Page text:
Year 1 featured byes scattered throughout the schedule from New Year’s all the way into March, creating confusion among fans and, presumably, opposing coaching staffs alike as we tried to keep track of which organizations had taken their breaks already and which were still playing on tired legs.

To alleviate that concern, the NHL condensed all byes into the span of two weeks in January last season with relative success. Gone was the chance of catching a team that had played for four-straight months without much of a break, as well as the chance a team could enter the playoffs with any sniff of an edge due to enjoying their bye later in the season. However, what that design created was a month book-ended by the Christmas and All-Star Breaks that lacked much action, as it’s tough to have games taking place when literally half the league is resting.

In my opinion, the league just might have found a winning formula in its third try. This year’s schedule sees every team’s bye week attached to the All-Star Weekend in San Jose. 21 clubs will enjoy the majority of their breaks following the festivities on January 24-27, while the remaining 10 will take their byes before the weekend or have it split on either side of the break.

What results is a minimum of four days off for all players regardless of their participation in San Jose, plus the four days allocated to the All-Star events that only a handful of players will attend. In addition, by selecting a majority of the 10 teams that will take their byes before the All-Star Break from the Eastern Conference, the NHL can schedule those sides for enough games to fill the scheduling void since travel between those cities is far shorter than in the West.

The players get their breaks and the NHL keeps hockey in arenas and on TV: I’d say everybody wins.


My favorite days of the regular season are always when there’s 15 games on the schedule, leaving only one team inactive. I guess that means I’ll have to do my Christmas shopping on a different day, because the first of those dates is November 23 – right after American Thanksgiving.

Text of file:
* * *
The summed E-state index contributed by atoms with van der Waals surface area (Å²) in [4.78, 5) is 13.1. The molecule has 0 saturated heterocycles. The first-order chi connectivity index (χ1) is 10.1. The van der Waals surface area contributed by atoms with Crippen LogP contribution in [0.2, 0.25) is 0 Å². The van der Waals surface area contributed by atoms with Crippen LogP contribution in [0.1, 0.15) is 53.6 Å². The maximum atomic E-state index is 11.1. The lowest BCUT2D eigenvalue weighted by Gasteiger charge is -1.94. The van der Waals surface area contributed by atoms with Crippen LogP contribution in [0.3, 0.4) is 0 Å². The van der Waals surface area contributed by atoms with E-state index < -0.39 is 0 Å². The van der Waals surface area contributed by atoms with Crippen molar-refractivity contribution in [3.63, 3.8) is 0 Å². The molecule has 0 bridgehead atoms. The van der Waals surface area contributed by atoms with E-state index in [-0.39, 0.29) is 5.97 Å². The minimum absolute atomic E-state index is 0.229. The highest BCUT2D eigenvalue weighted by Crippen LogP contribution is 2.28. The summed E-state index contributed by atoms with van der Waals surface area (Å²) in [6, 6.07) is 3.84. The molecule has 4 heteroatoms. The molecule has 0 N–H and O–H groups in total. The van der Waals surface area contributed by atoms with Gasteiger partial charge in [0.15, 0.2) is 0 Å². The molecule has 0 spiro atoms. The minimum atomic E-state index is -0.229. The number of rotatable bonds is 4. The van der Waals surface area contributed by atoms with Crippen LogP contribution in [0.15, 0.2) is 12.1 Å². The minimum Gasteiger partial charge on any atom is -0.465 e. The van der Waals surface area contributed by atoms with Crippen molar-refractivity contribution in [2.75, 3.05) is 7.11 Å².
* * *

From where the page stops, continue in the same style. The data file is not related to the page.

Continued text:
Unfortunately for Kings fans, their favorite club will be left out in the cold that day (who am I kidding, is there ever a cold day in Los Angeles?), but they’ll get to participate in December 29’s loaded schedule at the expense of Columbus.

Finally, the last 15-game day of the calendar is on April 6 – the final day of the regular season. Just like the Kings were the first team to be absent on a slammed schedule, the Ducks will be the odd team out, as their 82nd and final game of the regular season will take place the day before against Los Angeles at Honda Center.

ANAHEIM DUCKS – eliminated in First Round, 101 points

It’s hard to tell: did the Ducks have the worst road record of any 2018 Pacific Division playoff team because of all their injuries, or because their style of play is on the verge of extinction in the NHL’s current era of speed and skill?

I have a sneaking suspicion we’ll know soon enough, as four of Anaheim’s first six games are away from Honda Center. Should the Ducks struggle in Glendale against the potentially up-and-coming Coyotes in Game 2 of the regular season on October 6, there just might be cause for concern in Orange County.

LONGEST ROAD TRIP: Six games in 13 days (December 15-27)

LONGEST HOME STAND: Six games in 14 days (December 29-January 11)

BYE WEEK: January 24-February 1 (nine days)

LAST 10 GAMES: at Colorado, vs. Florida, vs. Winnipeg, vs. San Jose, at Los Angeles, at Vancouver, at Calgary, at Edmonton, vs. Calgary, vs. Los Angeles

ARIZONA COYOTES – 29th, 70 points

Going 0-10-1 in your opening 11 games is going to have a majorly detrimental effect on more than your overall record, so it’s no surprise the Coyotes ended the season with the worst home and road records of any club in the Western Conference. However, Arizona posted an 11-7-2 record in its last 20 games to close the campaign, so perhaps the Yotes aren’t as far off the mark as they seem on the surface.